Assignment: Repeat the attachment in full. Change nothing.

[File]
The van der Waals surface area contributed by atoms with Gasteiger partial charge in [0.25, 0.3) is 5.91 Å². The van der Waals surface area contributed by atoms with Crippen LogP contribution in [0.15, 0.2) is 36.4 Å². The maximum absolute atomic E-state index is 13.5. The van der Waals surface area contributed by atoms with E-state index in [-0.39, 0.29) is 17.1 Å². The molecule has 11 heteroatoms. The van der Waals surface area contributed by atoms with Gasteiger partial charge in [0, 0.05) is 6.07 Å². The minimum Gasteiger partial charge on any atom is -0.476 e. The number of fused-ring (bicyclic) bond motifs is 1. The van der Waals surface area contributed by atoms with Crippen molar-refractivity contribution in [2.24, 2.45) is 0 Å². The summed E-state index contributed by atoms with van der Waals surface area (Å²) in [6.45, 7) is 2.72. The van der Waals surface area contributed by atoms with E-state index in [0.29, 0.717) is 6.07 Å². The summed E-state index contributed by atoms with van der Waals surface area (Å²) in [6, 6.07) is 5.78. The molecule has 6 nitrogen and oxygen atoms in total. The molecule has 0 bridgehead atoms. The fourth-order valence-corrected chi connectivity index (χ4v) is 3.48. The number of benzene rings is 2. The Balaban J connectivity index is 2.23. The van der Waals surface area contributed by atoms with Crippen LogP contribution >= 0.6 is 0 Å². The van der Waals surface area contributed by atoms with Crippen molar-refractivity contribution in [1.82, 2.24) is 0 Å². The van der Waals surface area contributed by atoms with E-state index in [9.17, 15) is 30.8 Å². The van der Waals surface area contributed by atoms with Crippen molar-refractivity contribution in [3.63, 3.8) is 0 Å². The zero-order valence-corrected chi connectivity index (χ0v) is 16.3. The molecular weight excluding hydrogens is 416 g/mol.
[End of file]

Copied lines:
The van der Waals surface area contributed by atoms with Gasteiger partial charge in [0.25, 0.3) is 5.91 Å². The van der Waals surface area contributed by atoms with Crippen LogP contribution in [0.15, 0.2) is 36.4 Å². The maximum absolute atomic E-state index is 13.5. The van der Waals surface area contributed by atoms with E-state index in [-0.39, 0.29) is 17.1 Å². The molecule has 11 heteroatoms. The van der Waals surface area contributed by atoms with Gasteiger partial charge in [0, 0.05) is 6.07 Å². The minimum Gasteiger partial charge on any atom is -0.476 e. The number of fused-ring (bicyclic) bond motifs is 1. The van der Waals surface area contributed by atoms with Crippen molar-refractivity contribution in [2.24, 2.45) is 0 Å². The summed E-state index contributed by atoms with van der Waals surface area (Å²) in [6.45, 7) is 2.72. The van der Waals surface area contributed by atoms with E-state index in [0.29, 0.717) is 6.07 Å². The summed E-state index contributed by atoms with van der Waals surface area (Å²) in [6, 6.07) is 5.78. The molecule has 6 nitrogen and oxygen atoms in total. The molecule has 0 bridgehead atoms. The fourth-order valence-corrected chi connectivity index (χ4v) is 3.48. The number of benzene rings is 2. The Balaban J connectivity index is 2.23. The van der Waals surface area contributed by atoms with Crippen LogP contribution >= 0.6 is 0 Å². The van der Waals surface area contributed by atoms with Crippen molar-refractivity contribution in [1.82, 2.24) is 0 Å². The van der Waals surface area contributed by atoms with E-state index in [9.17, 15) is 30.8 Å². The van der Waals surface area contributed by atoms with Crippen molar-refractivity contribution in [3.63, 3.8) is 0 Å². The zero-order valence-corrected chi connectivity index (χ0v) is 16.3. The molecular weight excluding hydrogens is 416 g/mol.